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Governing well, driven by Labor values: address to the ALP State Conference, Brisbane

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Thanks so much, Wayne, for that generous introduction.

I see so many of my ministerial and parliamentary colleagues here today, Federal and State, far too many to name; so many friends from Queensland’s great labour movement.

And so many hard-working Labor Party people, people who’ve lived a life in Labor politics and who’ve sought as your reward nothing more and nothing less than a better Australia.

Thank you - for all you do for our Party and our people.

This year in Queensland I’ve been to many places and met many people I’ll never forget:

To Bundaberg on New Year’s Eve, where Sandy Kiddle told me the city's flood crisis had almost broken her heart - almost;

To St George in the first week of January, where Linda Bradley needed a cuddle as she cried about her house that was underwater for the second time in a year;

To Picnic Point at Toowoomba on Australia Day, where Peter Taylor and I seemed to meet the whole town at the barbecue after the Awards.

So many different people in different places from different backgrounds - what they had in common was their uncommon courage.


There’s another courageous Queenslander I’ve spent time with this year, someone I’d worked with before but who we all know a bit better now - your Premier, Anna Bligh.

And what I learned about Anna this year is what every Australian learned about Anna.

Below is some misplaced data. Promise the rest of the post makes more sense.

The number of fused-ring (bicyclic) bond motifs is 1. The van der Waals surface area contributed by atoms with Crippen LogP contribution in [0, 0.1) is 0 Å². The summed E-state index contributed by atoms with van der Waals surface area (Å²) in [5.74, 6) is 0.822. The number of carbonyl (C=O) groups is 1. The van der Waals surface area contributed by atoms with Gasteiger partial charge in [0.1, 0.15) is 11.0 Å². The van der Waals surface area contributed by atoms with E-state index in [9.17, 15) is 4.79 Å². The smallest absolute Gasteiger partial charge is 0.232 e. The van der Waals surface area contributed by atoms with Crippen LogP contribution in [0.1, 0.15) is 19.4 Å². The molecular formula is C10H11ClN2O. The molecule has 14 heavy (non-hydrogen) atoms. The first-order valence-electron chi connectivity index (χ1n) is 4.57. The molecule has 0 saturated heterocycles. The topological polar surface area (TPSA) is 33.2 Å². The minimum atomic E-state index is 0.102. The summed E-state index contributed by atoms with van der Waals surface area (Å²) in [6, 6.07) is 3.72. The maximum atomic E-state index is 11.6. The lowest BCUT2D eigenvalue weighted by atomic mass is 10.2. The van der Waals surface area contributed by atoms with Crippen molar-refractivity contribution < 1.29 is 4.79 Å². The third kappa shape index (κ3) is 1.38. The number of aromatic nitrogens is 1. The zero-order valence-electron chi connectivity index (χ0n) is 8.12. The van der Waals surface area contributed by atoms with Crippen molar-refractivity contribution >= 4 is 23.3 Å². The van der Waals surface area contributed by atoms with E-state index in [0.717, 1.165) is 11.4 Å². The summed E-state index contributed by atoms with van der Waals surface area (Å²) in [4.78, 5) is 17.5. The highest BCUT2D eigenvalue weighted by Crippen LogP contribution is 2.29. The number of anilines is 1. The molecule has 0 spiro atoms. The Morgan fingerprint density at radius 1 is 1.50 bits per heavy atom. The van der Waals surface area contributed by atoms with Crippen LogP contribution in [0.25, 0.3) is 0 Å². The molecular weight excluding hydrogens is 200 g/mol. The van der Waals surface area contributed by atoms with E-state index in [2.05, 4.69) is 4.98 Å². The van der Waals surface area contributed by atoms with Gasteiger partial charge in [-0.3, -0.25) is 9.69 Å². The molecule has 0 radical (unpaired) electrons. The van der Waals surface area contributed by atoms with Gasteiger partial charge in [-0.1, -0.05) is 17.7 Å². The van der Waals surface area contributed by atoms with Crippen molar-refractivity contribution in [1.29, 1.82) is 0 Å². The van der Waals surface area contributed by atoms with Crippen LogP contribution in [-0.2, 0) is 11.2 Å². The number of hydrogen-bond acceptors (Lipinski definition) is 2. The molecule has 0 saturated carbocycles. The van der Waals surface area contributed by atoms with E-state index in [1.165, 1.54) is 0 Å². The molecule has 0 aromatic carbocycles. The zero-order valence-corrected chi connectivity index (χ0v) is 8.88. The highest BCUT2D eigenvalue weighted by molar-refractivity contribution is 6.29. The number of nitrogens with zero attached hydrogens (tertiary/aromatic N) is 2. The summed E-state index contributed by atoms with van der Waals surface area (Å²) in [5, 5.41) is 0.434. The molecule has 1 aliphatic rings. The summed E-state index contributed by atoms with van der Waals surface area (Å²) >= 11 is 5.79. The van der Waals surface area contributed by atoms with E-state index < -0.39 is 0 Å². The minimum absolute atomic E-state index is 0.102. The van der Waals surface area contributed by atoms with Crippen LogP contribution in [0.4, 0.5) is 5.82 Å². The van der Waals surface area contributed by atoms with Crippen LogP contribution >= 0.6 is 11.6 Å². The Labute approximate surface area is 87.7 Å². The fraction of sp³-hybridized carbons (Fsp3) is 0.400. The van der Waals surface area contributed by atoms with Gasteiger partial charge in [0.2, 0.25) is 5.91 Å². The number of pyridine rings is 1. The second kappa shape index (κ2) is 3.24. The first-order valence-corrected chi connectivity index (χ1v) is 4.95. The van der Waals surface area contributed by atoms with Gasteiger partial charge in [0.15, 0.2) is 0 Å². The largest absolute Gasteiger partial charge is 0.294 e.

She’s one of you. She’s tough enough.

Hour after hour, Anna reassured the people and provided the leadership.

Day after day, Anna faced the floods with steel in her backbone and occasional tears in her eyes.

And as the months have gone on, Anna is still doing her job to rebuild the state.

It’s one thing to say you ‘can-do’ - Anna Bligh does.

I spent a lot of time with your Premier in Queensland in January and saw her up close.

Like in Grantham, where we sat a while with the residents in the space under the primary school, sheltering from the heat.

Anna’s leadership was wonderful then.

But what’s just as important is the leadership Anna still provides the Government and the state, every day.

I’ve seen what you’ve done together to rebuild, connecting the power, repairing the roads, opening the rail - after flood.

In City Hall in Toowoomba, where I visited in January and saw such shocking and emotional sights, and where I sat for lunch in April and heard such remarkable stories of recovery and resilience - after cyclone.

In the tropical north, where the day after Yasi I saw trees and debris washed right across Townsville and power and water cut off, and where I returned just 10 days later, to Tully, where amid the devastated banana crops I met growers and businesses, from Mission and Caldwell and Tully itself, people already working with the Government and planning their fight back.

And I’ve also seen what you’ve done together to govern this great state:

When I visited Goodna to see a truly inspiring public school;

When I visited Redcliff to see the GP super clinic and the hospital;

When I visited Gladstone to see work begin on the Curtis Island gas project;

When I’ve travelled this growing state and seen what Queensland Labor has done to make that growth work, I’ve seen what you’ve done together for health, for education above all for jobs.

And I want you to know today that you should be proud of your Queensland Labor Government.

You have a record to admire and a case for re-election as strong as any I have known.


Friends, a Queensland Labor Government is a Government for every Queenslander.

And an Australian Labor Government is a Government for every Australian.

We share a vision, for the state as for the country.

A strong economy - and opportunity for all.

This year’s Budget includes many sound Labor measures.

$2.2 billion for mental health.

130,000 new training places and apprenticeships.

The parents of hundreds of thousands of teenagers with over $4,000 a year extra in family tax benefit.